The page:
It’s fair to say that I have very high hopes for Super Mario Odyssey and I’m happy to admit that the Mario Galaxy games sit comfortably within my list of favourite all time games. A brand new sand box style, open world, 3D Mario game has been top of my most wanted list for a little while now and Odyssey certainly looks like it’s going to be what I crave.

I spent some thoroughly enjoyable time running, jumping and scooting around a couple of different areas during my hands on with the game, both of which were very different and both of which introduced a number of different new play mechanics. With the opportunity to, amongst other things, and just off the top of my head; spend area specific coins I’d collected in a shop, ride a scooter, crontrol a bullet bill, turn into a electrical current and travel along a cable, operate a radio controlled toy car, via the hands of a human man AND take on the form of 2D Mario, then turn back into 3D simply by jumping out of the top of the wall space, I experienced so much in what was, essentially, just a taster and a short demo of this brand new Mario adventure.

The game oozes the love, attention and polish we’ve come to expect from Nintendo. Little touches, like using HD rumble to find the right spot in an area to ground pound, the controller vibrating just a little more when you’re in the right place; spotting Captain Toad hidden at the end of a small platform, just waiting for a little chat; classic Mario moves such as the long jump, triple jump and wall jumps all in there; shaking the controller to throw out your hat; this game has everything you’d expect, plus plenty more. This is a proper, triple A game and another example of Nintendo at their best.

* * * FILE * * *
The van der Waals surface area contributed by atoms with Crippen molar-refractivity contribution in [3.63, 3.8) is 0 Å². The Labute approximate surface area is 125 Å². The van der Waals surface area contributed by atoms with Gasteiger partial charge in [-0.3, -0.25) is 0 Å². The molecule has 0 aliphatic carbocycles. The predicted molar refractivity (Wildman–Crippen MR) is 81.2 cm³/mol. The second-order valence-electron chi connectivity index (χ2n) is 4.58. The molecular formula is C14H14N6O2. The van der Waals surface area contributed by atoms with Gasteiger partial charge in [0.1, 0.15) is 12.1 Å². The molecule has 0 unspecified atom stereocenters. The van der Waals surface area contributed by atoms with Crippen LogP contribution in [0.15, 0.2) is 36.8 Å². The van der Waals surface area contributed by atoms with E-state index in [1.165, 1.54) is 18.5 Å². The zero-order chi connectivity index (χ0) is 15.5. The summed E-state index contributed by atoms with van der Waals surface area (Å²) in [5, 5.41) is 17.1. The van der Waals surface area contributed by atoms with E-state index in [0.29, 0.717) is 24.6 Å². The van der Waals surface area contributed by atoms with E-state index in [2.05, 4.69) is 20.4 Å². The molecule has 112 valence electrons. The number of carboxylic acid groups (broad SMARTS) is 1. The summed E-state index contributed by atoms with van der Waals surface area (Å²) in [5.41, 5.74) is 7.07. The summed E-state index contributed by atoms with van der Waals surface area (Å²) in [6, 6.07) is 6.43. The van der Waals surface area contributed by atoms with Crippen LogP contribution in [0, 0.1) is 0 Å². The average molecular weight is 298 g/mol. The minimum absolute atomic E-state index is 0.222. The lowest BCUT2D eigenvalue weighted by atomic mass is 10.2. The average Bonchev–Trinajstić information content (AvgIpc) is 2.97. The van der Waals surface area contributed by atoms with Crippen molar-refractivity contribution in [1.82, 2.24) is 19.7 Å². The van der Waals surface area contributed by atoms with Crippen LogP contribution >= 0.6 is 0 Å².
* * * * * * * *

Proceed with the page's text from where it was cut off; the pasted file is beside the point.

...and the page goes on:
I could go on some more, about how I found myself racing around a desert area on the back of a lion; how, on falling into a sink hole, expecting to be killed, I found myself in a secret underground icy platform jumping area; how I couldn’t stop smiling at Mario running about the place in a suit and fedora; how fun it was rolling – a new move for Mario this time around, launched from a crouch position.

And what this all leads up to is the collecting of Moons. I don’t know how many there are, but, like Mario Sunshine’s Shines and Mario Galaxy’s Stars, Moons are strategically placed around the play areas and you will need to collect a specific amount in each map before you’re able to move on to the next. It was great to see that, on finding a Moon, perhaps after following a set path around the map to the top of a tower or, simply by smashing open a glowing crate with my cap, I was allowed to carry on exploring, rather than being put back to that world’s starting point. Which, I will add, in both levels, seems to be the parking area for Mario’s Space Ship – a hat shaped vehicle known as the Odyssey.

On what I’ve played so far this is shaping up to be one of the greatest Mario games, if not any game, of all time. Expectations firmly set high; everything I’ve seen here suggests we could be close to launch of the Switch’s killer app. A system seller for sure. I can’t wait to see what else the game features; from new worlds and characters to game play, fresh ideas, amiibo use and challenges.

Are you looking forward to Super Mario Odyssey? Can’t wait to get your hands on it? Lets us know @nintendoscene on Twitter or in the comments below.